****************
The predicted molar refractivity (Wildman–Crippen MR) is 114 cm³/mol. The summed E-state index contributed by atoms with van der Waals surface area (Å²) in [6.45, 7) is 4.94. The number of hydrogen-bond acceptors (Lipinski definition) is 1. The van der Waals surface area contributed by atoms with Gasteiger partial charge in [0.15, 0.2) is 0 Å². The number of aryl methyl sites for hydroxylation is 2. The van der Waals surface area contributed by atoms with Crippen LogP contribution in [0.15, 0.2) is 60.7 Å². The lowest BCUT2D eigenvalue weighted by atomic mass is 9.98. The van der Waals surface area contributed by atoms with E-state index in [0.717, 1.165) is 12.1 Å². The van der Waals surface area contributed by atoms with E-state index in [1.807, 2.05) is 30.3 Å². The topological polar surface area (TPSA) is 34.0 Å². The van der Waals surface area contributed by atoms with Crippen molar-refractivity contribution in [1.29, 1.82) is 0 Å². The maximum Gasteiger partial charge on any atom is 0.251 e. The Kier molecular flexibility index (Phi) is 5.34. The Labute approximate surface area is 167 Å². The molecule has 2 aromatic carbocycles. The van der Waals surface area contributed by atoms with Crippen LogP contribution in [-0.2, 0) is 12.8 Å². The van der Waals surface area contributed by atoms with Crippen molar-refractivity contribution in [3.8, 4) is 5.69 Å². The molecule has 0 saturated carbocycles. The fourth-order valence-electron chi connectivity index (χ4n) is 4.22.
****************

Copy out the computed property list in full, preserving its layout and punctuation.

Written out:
The predicted molar refractivity (Wildman–Crippen MR) is 114 cm³/mol. The summed E-state index contributed by atoms with van der Waals surface area (Å²) in [6.45, 7) is 4.94. The number of hydrogen-bond acceptors (Lipinski definition) is 1. The van der Waals surface area contributed by atoms with Gasteiger partial charge in [0.15, 0.2) is 0 Å². The number of aryl methyl sites for hydroxylation is 2. The van der Waals surface area contributed by atoms with Crippen LogP contribution in [0.15, 0.2) is 60.7 Å². The lowest BCUT2D eigenvalue weighted by atomic mass is 9.98. The van der Waals surface area contributed by atoms with E-state index in [0.717, 1.165) is 12.1 Å². The van der Waals surface area contributed by atoms with E-state index in [1.807, 2.05) is 30.3 Å². The topological polar surface area (TPSA) is 34.0 Å². The van der Waals surface area contributed by atoms with Crippen molar-refractivity contribution in [1.29, 1.82) is 0 Å². The maximum Gasteiger partial charge on any atom is 0.251 e. The Kier molecular flexibility index (Phi) is 5.34. The Labute approximate surface area is 167 Å². The molecule has 2 aromatic carbocycles. The van der Waals surface area contributed by atoms with Crippen LogP contribution in [-0.2, 0) is 12.8 Å². The van der Waals surface area contributed by atoms with Crippen molar-refractivity contribution in [3.8, 4) is 5.69 Å². The molecule has 0 saturated carbocycles. The fourth-order valence-electron chi connectivity index (χ4n) is 4.22.